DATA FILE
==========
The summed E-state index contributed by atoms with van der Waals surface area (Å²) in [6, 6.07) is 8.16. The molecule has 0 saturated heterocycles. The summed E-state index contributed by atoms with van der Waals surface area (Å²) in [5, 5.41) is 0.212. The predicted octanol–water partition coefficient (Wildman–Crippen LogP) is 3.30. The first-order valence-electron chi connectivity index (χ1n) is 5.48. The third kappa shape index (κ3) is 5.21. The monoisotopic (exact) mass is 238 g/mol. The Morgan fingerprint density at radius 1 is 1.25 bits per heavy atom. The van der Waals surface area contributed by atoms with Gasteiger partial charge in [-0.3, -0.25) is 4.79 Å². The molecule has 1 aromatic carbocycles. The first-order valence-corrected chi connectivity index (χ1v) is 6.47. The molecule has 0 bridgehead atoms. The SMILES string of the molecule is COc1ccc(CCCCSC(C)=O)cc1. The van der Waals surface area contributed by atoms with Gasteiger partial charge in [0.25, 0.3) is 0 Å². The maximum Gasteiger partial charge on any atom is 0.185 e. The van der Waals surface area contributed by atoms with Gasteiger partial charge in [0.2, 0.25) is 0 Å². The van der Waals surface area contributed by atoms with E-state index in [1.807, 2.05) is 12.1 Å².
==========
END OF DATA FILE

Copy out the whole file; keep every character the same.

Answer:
The summed E-state index contributed by atoms with van der Waals surface area (Å²) in [6, 6.07) is 8.16. The molecule has 0 saturated heterocycles. The summed E-state index contributed by atoms with van der Waals surface area (Å²) in [5, 5.41) is 0.212. The predicted octanol–water partition coefficient (Wildman–Crippen LogP) is 3.30. The first-order valence-electron chi connectivity index (χ1n) is 5.48. The third kappa shape index (κ3) is 5.21. The monoisotopic (exact) mass is 238 g/mol. The Morgan fingerprint density at radius 1 is 1.25 bits per heavy atom. The van der Waals surface area contributed by atoms with Gasteiger partial charge in [-0.3, -0.25) is 4.79 Å². The molecule has 1 aromatic carbocycles. The first-order valence-corrected chi connectivity index (χ1v) is 6.47. The molecule has 0 bridgehead atoms. The SMILES string of the molecule is COc1ccc(CCCCSC(C)=O)cc1. The van der Waals surface area contributed by atoms with Gasteiger partial charge in [0.25, 0.3) is 0 Å². The maximum Gasteiger partial charge on any atom is 0.185 e. The van der Waals surface area contributed by atoms with Gasteiger partial charge in [0.2, 0.25) is 0 Å². The van der Waals surface area contributed by atoms with E-state index in [1.807, 2.05) is 12.1 Å².